French TYA expects lasting consequences
By François Fogel
As everywhere, French performing arts and the whole cultural sector are deeply impacted by the lockdown. For all those who were still hoping to save the season, the cancelation of the Festival d’Avignon and all the summer festivals sounded like the coup de grâce, but it is only one link in a whole chain reaction at work.
On the companies side uncertainties accumulate. No chance to display your works now could mean empty touring perspectives for two or three seasons. Premieres of ongoing creations become impossible to re-schedule, as, whenever the venues could eventually reopen, programmers will be willing to respect the commitments they have made for the present year. Given the social precariousness of most of the professionals, there is a real risk of disbanding and loss of skills.
Theatres don’t have much more visibility over the next months, and the rules for spacial distanciation they will have to apply in their premises, for performances and even rehearsals. What they already know, is that they will have to fight to regain an audience, as all the surveys indicate that people would like to avoid public events as much as they can.
Local administrations, which are the main commissioners of children and youth cultural programs, expect to have their budgets dryed by the crisis, whilst the economic forecast announce a massive recession. And, last but not least for our sector, there is no clear sign that arts will be a priority in the course of the pupils, once they will be back into the classrooms, since so many hours of “core subjects” will have been lost.
Yet, in that all but charming landscape, several elements carry some hope, and allow us to glimpse some lights through the swarms.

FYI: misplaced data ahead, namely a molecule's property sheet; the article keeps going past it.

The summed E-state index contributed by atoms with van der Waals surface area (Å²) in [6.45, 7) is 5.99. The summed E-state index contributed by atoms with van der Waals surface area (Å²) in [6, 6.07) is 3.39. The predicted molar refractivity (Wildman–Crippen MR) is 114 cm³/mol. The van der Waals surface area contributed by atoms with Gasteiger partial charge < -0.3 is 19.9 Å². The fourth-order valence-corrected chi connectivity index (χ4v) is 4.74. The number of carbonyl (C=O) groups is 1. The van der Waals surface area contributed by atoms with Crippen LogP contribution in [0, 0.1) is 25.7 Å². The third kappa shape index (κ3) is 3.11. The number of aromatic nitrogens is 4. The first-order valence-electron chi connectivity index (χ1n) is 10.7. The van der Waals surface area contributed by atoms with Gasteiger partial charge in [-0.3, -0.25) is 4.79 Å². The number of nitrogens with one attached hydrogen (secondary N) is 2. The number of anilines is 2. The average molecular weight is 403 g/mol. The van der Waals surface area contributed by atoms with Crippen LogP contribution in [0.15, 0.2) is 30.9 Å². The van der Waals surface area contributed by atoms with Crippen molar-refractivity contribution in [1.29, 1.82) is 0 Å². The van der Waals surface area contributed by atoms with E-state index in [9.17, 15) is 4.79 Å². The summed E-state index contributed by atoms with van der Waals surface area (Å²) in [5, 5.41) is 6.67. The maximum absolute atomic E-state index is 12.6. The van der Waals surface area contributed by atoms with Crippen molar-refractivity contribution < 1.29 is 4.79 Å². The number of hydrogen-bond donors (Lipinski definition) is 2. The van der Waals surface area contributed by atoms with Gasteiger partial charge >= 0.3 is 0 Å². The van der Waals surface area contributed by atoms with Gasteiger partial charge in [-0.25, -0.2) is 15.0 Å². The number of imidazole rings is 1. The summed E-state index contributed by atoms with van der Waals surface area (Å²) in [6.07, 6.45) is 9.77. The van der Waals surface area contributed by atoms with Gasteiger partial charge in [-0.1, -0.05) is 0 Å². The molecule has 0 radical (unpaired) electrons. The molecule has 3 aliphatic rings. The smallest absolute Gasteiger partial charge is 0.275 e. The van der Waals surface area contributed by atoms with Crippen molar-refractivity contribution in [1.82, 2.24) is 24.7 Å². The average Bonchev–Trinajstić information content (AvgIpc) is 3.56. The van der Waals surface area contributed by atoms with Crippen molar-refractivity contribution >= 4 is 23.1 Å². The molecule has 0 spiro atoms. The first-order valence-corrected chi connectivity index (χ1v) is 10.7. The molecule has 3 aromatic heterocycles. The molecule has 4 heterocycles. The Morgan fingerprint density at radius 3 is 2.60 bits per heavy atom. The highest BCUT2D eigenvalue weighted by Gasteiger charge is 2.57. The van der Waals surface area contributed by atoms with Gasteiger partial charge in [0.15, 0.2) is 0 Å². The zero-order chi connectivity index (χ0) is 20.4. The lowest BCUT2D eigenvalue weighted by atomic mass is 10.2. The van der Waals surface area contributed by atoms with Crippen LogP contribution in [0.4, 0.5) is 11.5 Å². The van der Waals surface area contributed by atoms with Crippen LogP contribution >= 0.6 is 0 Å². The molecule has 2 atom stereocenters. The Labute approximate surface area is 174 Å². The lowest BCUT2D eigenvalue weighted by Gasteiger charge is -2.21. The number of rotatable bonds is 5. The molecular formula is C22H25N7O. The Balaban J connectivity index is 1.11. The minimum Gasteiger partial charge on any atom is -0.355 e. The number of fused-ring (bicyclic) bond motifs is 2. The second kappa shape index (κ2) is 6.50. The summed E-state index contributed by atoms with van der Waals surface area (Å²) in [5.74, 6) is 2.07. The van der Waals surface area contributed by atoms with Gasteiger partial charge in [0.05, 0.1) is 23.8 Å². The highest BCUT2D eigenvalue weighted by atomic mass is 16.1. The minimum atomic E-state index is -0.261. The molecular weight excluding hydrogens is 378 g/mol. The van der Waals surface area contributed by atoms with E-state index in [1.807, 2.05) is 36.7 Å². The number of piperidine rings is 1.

First, the eminent role played by the arts and culture in the french society and its weight in the national income led the government and the regions to take quick and protective measures. Regarding performing arts, it covers several majors topics, as the obligation made to subsidized theatres to pay for commissioned works, even if they have not been performed, a one year extension to one’s rights to the performing arts specific unemployment benefits system, and the announcement of public procurements in the arts. The signs of involvement given by the government bodies culminated on May 6 by an unprecedented one-hour TV speech of the President of the Republic himself, specifically dedicated to cultural topics.
The mobilisation of cultural professionals across all sectors is not unrelated to the State’s interest. The unions and professional organisations alerted on the situation, and claimed for a long-term plan. Solidarity initiatives and calls for vigilance have been developing since the early days of the lockdown.
Scènes d’enfance – ASSITEJ France began by calling to solidarity, pushing for fairness in the relationship between theatres and artists, calling commissioners to pay whatever the state of completion of the projects, and claiming for an emergency support plan as soon as possible. As many, we launched a resource page, and pages dedicated to online initiatives that proved a lot of creativity and an exceptional level of concern to the continuation of an artistic life for the isolated children and families by the artists and the theaters.
To begin to envisage the next steps, the board decided to set up 4 working groups :
- GROUP 1 – Strategy and policy: letters to the institutions, political positioning and communication strategy
- GROUP 2 – Listening to the needs of the profession: collection of data from the TYA sector and setting up of discussion forums
- GROUP 3 – Encounter with works in artistic and cultural education: from issues to good practices in the service of the public
- GROUP 4 – Solidarity around creation: rethinking the link between artists and places in times of coronavirus and ways of supporting creation (residencies, place-team sponsorship)
We also sent a letter to the Minister of Culture, which provoked many echos in the cultural press and buzzed a lot on the social networks.
So everyone is on the deck. It is noticeable that we are moving forward with the growing feeling that things will never be the same. Whereas no one could call the Covid-crisis an “opportunity”, our industry is clearly questioning whole areas of the present society, and looking for more sustainable ways of life. As it is shared with many others, it is still a cause for hope.
We long for all our foreign colleagues, and we wish you all safe and creative days.